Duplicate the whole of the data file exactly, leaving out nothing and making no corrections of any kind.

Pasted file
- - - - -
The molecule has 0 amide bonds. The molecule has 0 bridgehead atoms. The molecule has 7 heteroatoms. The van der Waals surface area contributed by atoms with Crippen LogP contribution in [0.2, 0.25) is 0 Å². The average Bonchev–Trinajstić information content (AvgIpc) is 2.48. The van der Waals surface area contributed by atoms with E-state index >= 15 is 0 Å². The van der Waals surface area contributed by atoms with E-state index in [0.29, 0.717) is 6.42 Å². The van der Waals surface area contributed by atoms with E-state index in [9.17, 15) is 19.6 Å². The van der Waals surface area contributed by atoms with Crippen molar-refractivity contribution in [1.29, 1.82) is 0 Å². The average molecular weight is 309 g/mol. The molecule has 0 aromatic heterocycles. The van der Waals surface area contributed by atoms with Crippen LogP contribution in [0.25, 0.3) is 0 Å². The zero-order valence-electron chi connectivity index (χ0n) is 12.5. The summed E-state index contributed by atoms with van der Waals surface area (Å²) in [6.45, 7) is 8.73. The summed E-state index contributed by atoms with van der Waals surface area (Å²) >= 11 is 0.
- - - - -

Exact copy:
The molecule has 0 amide bonds. The molecule has 0 bridgehead atoms. The molecule has 7 heteroatoms. The van der Waals surface area contributed by atoms with Crippen LogP contribution in [0.2, 0.25) is 0 Å². The average Bonchev–Trinajstić information content (AvgIpc) is 2.48. The van der Waals surface area contributed by atoms with E-state index >= 15 is 0 Å². The van der Waals surface area contributed by atoms with E-state index in [0.29, 0.717) is 6.42 Å². The van der Waals surface area contributed by atoms with E-state index in [9.17, 15) is 19.6 Å². The van der Waals surface area contributed by atoms with Crippen molar-refractivity contribution in [1.29, 1.82) is 0 Å². The average molecular weight is 309 g/mol. The molecule has 0 aromatic heterocycles. The van der Waals surface area contributed by atoms with Crippen LogP contribution in [0.25, 0.3) is 0 Å². The zero-order valence-electron chi connectivity index (χ0n) is 12.5. The summed E-state index contributed by atoms with van der Waals surface area (Å²) in [6.45, 7) is 8.73. The summed E-state index contributed by atoms with van der Waals surface area (Å²) >= 11 is 0.